Children with hearing loss as young as 12 months old can be eligible for a cochlear implant. Experts recommend implantation as early as possible to expose children to sounds during the critical period of language acquisition. After implantation, they must undergo intense speech and language therapy in order to achieve the best possible outcome from the device.
Children are considered viable candidates when they:
- Have profound hearing loss in both ears.
- Get little or no benefit through the use of hearing aids.
- Are healthy and any medical conditions would not compromise surgery.
- Understand (when able), along with their parents, their role in the successful use of cochlear implants.
- Have support from an educational program that will emphasize the development of auditory skills.
The cochlear implant process.
A potential cochlear implant candidate is scheduled to meet with the ENT physician and an Audiologist. At our centers, the candidate will undergo audiological and psychological testing, a medical exam and imaging studies to determine if they will benefit from a cochlear implant. There will also be counseling for the candidate, to make sure he or she – or parents, for a child – understand the large follow-up commitment required after the implant surgery, as well as what to expect regarding device performance and limitations.
After a child or adult is considered a viable candidate, he or she will undergo the implantation surgery, which is done under general anesthesia on an outpatient basis, and typically takes between two and four hours. Only a thin area of hair needs to be shaved along the incision line. To implant the internal receiver, the ENT surgeon creates a pocket in the skull behind the affected ear. Then, using a surgical microscope, the surgeon accesses the cochlea to connect the electrode array. Tests are done at this time to assure the device technology is functioning properly. NOTE: Although the internal components have been placed, hearing is not immediately restored. The surgical site must heal before the external device is placed and the implant activated.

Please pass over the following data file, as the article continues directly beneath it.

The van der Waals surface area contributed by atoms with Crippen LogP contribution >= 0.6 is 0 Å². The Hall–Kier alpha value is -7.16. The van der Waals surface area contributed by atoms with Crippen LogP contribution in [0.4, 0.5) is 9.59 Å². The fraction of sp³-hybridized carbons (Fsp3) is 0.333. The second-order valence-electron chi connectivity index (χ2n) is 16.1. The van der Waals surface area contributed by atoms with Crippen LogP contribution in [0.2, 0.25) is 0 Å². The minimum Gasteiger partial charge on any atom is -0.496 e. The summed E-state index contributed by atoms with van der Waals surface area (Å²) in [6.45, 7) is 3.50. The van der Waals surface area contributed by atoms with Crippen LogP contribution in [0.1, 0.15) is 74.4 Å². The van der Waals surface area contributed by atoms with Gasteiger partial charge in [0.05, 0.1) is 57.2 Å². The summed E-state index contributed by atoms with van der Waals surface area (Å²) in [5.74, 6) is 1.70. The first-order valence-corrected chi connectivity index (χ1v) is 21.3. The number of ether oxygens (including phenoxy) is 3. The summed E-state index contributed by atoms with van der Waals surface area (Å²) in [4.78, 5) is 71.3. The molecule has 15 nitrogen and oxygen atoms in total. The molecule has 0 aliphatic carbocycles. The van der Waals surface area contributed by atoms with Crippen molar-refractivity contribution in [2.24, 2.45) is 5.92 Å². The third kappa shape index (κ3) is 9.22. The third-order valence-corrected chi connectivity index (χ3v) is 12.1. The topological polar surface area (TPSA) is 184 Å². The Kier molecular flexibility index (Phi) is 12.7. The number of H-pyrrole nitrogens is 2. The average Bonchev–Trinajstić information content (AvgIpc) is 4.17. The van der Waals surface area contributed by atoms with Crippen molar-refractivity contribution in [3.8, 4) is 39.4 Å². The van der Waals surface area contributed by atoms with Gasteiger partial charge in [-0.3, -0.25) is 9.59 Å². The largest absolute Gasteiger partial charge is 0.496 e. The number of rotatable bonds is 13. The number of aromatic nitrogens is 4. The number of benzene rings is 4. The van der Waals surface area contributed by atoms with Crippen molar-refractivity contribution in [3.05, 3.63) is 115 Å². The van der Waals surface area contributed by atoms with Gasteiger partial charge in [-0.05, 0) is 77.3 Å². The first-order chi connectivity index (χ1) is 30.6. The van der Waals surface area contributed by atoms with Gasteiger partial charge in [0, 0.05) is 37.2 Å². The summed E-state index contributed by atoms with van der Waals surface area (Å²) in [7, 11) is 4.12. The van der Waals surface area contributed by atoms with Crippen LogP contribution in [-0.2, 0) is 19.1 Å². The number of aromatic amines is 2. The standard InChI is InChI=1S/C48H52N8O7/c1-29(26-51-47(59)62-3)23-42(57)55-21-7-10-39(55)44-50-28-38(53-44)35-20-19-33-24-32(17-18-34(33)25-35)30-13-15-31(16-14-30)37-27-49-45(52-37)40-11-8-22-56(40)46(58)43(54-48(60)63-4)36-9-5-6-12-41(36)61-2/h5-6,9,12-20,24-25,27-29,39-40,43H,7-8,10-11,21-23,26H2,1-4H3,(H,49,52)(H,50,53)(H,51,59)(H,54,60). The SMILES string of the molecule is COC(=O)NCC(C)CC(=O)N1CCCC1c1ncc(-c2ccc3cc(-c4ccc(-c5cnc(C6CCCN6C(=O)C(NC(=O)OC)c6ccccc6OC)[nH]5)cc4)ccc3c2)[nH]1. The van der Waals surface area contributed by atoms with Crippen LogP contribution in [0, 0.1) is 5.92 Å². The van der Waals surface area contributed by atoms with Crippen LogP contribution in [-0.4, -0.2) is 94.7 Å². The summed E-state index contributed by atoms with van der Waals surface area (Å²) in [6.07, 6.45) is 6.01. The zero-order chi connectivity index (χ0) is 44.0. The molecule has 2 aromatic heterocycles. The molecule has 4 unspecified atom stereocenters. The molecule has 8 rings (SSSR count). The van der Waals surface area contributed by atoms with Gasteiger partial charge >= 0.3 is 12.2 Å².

About two weeks after the surgery, the patient will return to the cochlear implantation center to be fitted with the external device. At this appointment, the audiologist will activate the cochlear implant and begin the process of mapping the processor for the individual’s specific needs. When the cochlear implant is “turned on,” this is the first time many children and adults are experiencing sound. Whether first hearing a spouse’s voice, their own voice, a parent’s voice or the audiologist, it’s quite an emotional and memorable milestone for the patient or parent.
This first appointment will be followed by other fine-tuning and adjustments to the cochlear implant map as the patient begins his or her new hearing journey. Many individuals need several follow-up visits over a few months to adjust the mapping of signal to the electrodes, as well as to help the person become accustomed to his or her device. Especially for those who’ve never heard sound before, an auditory training program is necessary to help the brain learn how to process the new auditory stimulation. Much like hearing aids, individuals will want to schedule regular visits with their audiologist for occasional adjustments and hearing tests.
Cochlear implant benefits and expectations.
Most adult cochlear implant patients notice an immediate improvement in their communication skills. Children require time to benefit from their cochlear implant as the brain needs to learn to correctly interpret the electrical sound input. While cochlear implants do not restore normal hearing, 90 percent of adult cochlear implant patients are able better to discriminate speech without the use of visual cues. There are many factors that contribute to the degree of benefit a user receives from a cochlear implant, including:
- How long a person has been deaf;
- The number of surviving auditory nerve fibers; and
- A patient’s motivation to learn to hear.
Your team will explain what you can reasonably expect. Before deciding whether your implant is working well, you need to understand clearly how much time you must commit.